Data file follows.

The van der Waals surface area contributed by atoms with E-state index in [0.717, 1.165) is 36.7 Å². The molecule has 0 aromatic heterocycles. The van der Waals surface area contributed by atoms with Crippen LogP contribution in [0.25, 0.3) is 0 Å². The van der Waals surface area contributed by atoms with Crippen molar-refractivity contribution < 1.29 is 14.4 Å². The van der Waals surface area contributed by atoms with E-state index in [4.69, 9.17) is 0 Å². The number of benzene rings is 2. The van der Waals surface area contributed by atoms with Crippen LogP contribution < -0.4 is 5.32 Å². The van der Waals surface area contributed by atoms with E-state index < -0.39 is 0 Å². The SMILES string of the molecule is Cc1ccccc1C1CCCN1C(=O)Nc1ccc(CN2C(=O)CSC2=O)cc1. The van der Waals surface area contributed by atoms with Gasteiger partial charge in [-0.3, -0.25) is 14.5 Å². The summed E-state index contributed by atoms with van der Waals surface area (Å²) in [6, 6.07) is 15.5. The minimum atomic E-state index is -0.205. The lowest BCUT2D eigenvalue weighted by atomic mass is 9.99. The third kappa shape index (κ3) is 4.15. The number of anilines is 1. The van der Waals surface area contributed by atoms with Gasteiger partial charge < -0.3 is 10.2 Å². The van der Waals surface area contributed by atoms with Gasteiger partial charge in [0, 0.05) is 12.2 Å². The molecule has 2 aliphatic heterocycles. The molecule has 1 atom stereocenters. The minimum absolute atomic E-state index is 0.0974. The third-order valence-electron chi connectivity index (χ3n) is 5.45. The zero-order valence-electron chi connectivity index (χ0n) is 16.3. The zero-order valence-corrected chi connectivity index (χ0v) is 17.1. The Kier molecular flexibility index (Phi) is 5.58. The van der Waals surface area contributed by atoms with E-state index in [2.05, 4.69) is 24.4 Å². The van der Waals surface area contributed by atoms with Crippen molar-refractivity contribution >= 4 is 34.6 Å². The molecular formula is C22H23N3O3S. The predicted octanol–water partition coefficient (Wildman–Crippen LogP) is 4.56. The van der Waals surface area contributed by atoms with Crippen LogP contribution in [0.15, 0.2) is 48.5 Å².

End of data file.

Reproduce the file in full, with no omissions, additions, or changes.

The van der Waals surface area contributed by atoms with E-state index in [0.717, 1.165) is 36.7 Å². The molecule has 0 aromatic heterocycles. The van der Waals surface area contributed by atoms with Crippen LogP contribution in [0.25, 0.3) is 0 Å². The van der Waals surface area contributed by atoms with Crippen molar-refractivity contribution < 1.29 is 14.4 Å². The van der Waals surface area contributed by atoms with E-state index in [4.69, 9.17) is 0 Å². The number of benzene rings is 2. The van der Waals surface area contributed by atoms with Crippen LogP contribution < -0.4 is 5.32 Å². The van der Waals surface area contributed by atoms with E-state index < -0.39 is 0 Å². The SMILES string of the molecule is Cc1ccccc1C1CCCN1C(=O)Nc1ccc(CN2C(=O)CSC2=O)cc1. The van der Waals surface area contributed by atoms with Gasteiger partial charge in [-0.3, -0.25) is 14.5 Å². The summed E-state index contributed by atoms with van der Waals surface area (Å²) in [6, 6.07) is 15.5. The minimum atomic E-state index is -0.205. The lowest BCUT2D eigenvalue weighted by atomic mass is 9.99. The third kappa shape index (κ3) is 4.15. The number of anilines is 1. The van der Waals surface area contributed by atoms with Gasteiger partial charge < -0.3 is 10.2 Å². The van der Waals surface area contributed by atoms with Gasteiger partial charge in [0, 0.05) is 12.2 Å². The molecule has 2 aliphatic heterocycles. The molecule has 1 atom stereocenters. The minimum absolute atomic E-state index is 0.0974. The third-order valence-electron chi connectivity index (χ3n) is 5.45. The zero-order valence-electron chi connectivity index (χ0n) is 16.3. The zero-order valence-corrected chi connectivity index (χ0v) is 17.1. The Kier molecular flexibility index (Phi) is 5.58. The van der Waals surface area contributed by atoms with E-state index in [2.05, 4.69) is 24.4 Å². The van der Waals surface area contributed by atoms with Crippen molar-refractivity contribution >= 4 is 34.6 Å². The molecular formula is C22H23N3O3S. The predicted octanol–water partition coefficient (Wildman–Crippen LogP) is 4.56. The van der Waals surface area contributed by atoms with Crippen LogP contribution in [0.15, 0.2) is 48.5 Å².